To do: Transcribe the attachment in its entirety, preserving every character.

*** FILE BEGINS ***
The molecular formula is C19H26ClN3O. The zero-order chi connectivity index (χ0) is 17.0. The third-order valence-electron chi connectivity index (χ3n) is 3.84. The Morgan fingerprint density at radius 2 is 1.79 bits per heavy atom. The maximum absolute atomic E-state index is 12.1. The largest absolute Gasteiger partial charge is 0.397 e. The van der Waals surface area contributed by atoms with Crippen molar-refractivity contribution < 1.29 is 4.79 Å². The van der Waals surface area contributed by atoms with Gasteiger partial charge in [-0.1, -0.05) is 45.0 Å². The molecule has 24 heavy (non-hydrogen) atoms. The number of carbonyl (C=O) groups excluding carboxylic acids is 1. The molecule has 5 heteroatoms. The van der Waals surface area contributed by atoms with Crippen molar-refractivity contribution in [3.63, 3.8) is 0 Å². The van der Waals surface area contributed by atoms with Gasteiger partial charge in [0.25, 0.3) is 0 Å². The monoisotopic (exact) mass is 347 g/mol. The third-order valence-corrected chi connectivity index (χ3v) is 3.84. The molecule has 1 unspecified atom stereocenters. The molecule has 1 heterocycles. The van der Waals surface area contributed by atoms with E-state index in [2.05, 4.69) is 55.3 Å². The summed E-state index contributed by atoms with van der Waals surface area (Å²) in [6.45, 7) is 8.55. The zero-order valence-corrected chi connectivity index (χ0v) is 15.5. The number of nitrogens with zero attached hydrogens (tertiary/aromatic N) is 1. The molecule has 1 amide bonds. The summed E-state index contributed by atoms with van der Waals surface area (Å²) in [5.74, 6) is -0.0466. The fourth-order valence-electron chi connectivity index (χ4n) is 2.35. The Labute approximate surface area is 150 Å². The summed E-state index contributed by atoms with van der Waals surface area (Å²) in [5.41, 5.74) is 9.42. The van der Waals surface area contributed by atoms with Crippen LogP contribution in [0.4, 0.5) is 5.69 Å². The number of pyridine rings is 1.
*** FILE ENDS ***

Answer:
The molecular formula is C19H26ClN3O. The zero-order chi connectivity index (χ0) is 17.0. The third-order valence-electron chi connectivity index (χ3n) is 3.84. The Morgan fingerprint density at radius 2 is 1.79 bits per heavy atom. The maximum absolute atomic E-state index is 12.1. The largest absolute Gasteiger partial charge is 0.397 e. The van der Waals surface area contributed by atoms with Crippen molar-refractivity contribution < 1.29 is 4.79 Å². The van der Waals surface area contributed by atoms with Gasteiger partial charge in [-0.1, -0.05) is 45.0 Å². The molecule has 24 heavy (non-hydrogen) atoms. The number of carbonyl (C=O) groups excluding carboxylic acids is 1. The molecule has 5 heteroatoms. The van der Waals surface area contributed by atoms with Crippen molar-refractivity contribution in [3.63, 3.8) is 0 Å². The van der Waals surface area contributed by atoms with Gasteiger partial charge in [0.25, 0.3) is 0 Å². The monoisotopic (exact) mass is 347 g/mol. The third-order valence-corrected chi connectivity index (χ3v) is 3.84. The molecule has 1 unspecified atom stereocenters. The molecule has 1 heterocycles. The van der Waals surface area contributed by atoms with E-state index in [2.05, 4.69) is 55.3 Å². The summed E-state index contributed by atoms with van der Waals surface area (Å²) in [6.45, 7) is 8.55. The zero-order valence-corrected chi connectivity index (χ0v) is 15.5. The number of nitrogens with zero attached hydrogens (tertiary/aromatic N) is 1. The molecule has 1 amide bonds. The summed E-state index contributed by atoms with van der Waals surface area (Å²) in [5.74, 6) is -0.0466. The fourth-order valence-electron chi connectivity index (χ4n) is 2.35. The Labute approximate surface area is 150 Å². The summed E-state index contributed by atoms with van der Waals surface area (Å²) in [5.41, 5.74) is 9.42. The van der Waals surface area contributed by atoms with Crippen LogP contribution in [0.4, 0.5) is 5.69 Å². The number of pyridine rings is 1.